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More Than Just a Cute Face

A pet can be a loving companion in a time of need.

Pets will always bring a smile to your face, but there are other benefits that can come from owning pets. For Catie Dvorak, who grew up with all manner of pets, starting college without any was difficult. On top of classes, making friends, and all the anxieties of leaving home, she added on a new psoriasis diagnosis – a disease she knew about. Her younger brother was diagnosed several years back. Dvorak says that she went from being a gregarious person to having anxiety and depression, common comorbidities of psoriatic disease, as well as having agoraphobia, making it difficult to leave her dorm room, even to go to class. “The bottom line is, I felt like my body was betraying me to a degree, and I was always anxious that I wouldn't present the way I wanted to present to people,” says Dvorak.

Enter Princess Penelope Peanut Piggy, a small guinea pig who made a big difference. “She got me through some very difficult times,” Dvorak says of Penelope, adding that she would show off the guinea pig to others in the dorm, which reduced the anxiety of meeting new people and making friends.

Now in grad school, Dvorak’s “herd” has grown and includes Emily Pigginson the pig, Reese the skunk, Monty the ball python, Bellatrix the cat, and Linus the dog. “Just the release of dopamine and serotonin that I get when I'm spending time with them, I know it completely helps me to lower my stress levels,” says Dvorak. “It makes me really happy to make all my pets really happy.” With lingering agoraphobia, aggravated by the COVID-19 pandemic lockdowns, going to the dog park with her dog and pig motivates her to get out of the house.

A cat, dog, pig and skunk on a bed.

Stress can undoubtedly be a trigger for psoriasis flares. Finding ways to manage day-to-day stress is an important part of managing the disease. “[My pets] help me to destress and just feel good, and that that sets me up for fewer flare ups. That sets me up for a more controllable experience of the disease,” says Dvorak.

As an experienced mental health therapist, Anne Tindall knows the benefits that pet ownership can bring. “Having pets helps with anxiety [and] depression. Also, they help to lower blood pressure,” says Tindall. “People that have pets have lower rates of heart disease, lower rates of stress.” She also knows from personal experience the potential benefits pets can have for those with psoriatic disease, particularly when it comes to staying active with psoriatic arthritis (PsA). I can hear one of her dogs, Pippa, barking in the background of our call, trying to get her to play. Tindall laughs and says, “It forces you to do that movement as well, getting up and moving around, and have that energy too.”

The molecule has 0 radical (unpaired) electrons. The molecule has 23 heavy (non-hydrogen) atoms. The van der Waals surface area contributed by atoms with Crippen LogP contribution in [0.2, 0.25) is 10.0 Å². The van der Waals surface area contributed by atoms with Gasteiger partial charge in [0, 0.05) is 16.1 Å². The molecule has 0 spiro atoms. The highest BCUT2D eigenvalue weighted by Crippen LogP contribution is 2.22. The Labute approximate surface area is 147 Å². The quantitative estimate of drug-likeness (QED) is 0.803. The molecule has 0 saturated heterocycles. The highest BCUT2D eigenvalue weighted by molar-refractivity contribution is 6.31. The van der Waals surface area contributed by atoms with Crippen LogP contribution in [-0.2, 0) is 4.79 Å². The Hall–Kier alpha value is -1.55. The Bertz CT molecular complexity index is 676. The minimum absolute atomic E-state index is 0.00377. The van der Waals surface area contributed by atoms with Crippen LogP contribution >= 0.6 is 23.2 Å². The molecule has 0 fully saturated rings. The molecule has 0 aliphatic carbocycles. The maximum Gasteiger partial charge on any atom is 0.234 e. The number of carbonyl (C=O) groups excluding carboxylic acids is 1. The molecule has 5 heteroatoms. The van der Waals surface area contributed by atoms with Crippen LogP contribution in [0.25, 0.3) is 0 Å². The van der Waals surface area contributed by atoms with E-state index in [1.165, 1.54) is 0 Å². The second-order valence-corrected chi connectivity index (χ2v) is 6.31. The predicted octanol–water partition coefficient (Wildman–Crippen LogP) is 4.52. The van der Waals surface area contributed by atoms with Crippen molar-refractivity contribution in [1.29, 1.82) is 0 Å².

In her work, Tindall has noticed the benefits of just talking about pets. She told me of a recent client that started the appointment anxious and nervous. “And then when we started talking about her dogs, that's when I noticed that she really relaxed,” says Tindall. “Even just talking about your pets to other people is therapeutic as well.”

Like Dvorak, Jocelyn Hall also grew up with several pets. Diagnosed with psoriasis as a child, Hall appreciated having pets around. “Pets don't judge you. Pets will always love you. Pets don't care about your skin. Pets don't see that at all,” says Hall. Now an adult, Hall has gotten married, been diagnosed with PsA, adopted her dog Leo, gotten divorced, and had to put Leo down. Though she felt like her heart was closed off, especially after Leo passed away, she recently, on a whim, applied to foster a new dog.  Now she has Kailani, or Lani, in her life.

Jocelyn Hall and Lani the dog.

Hall says that she is actually inspired by Lani – a dog that has been isolated for much of her life due to multiple medical issues but is still loving and happy. “She's kind of been teaching me that that you don't have to be hardened by life – by the things that happen to you,” says Hall. She is still struggling with grief and depression, so Hall’s therapist told her to take time to pet Lani and focus on her hand and the feeling of the fur as a kind of meditation. Hall says it helps her stay in the moment. “Having her is helping me take care of myself again,” says Hall.

Not only have her pets helped her mental health, but they have also helped her manage her psoriatic disease. Hall used to go swimming with Leo frequently, and she found that the saltwater she swam in would relieve her skin lesions. Being active, regularly taking Lani on walks, and playing with her has helped her PsA symptoms as well. “If they're going to have the best life, I have to live my best life too,” says Hall.

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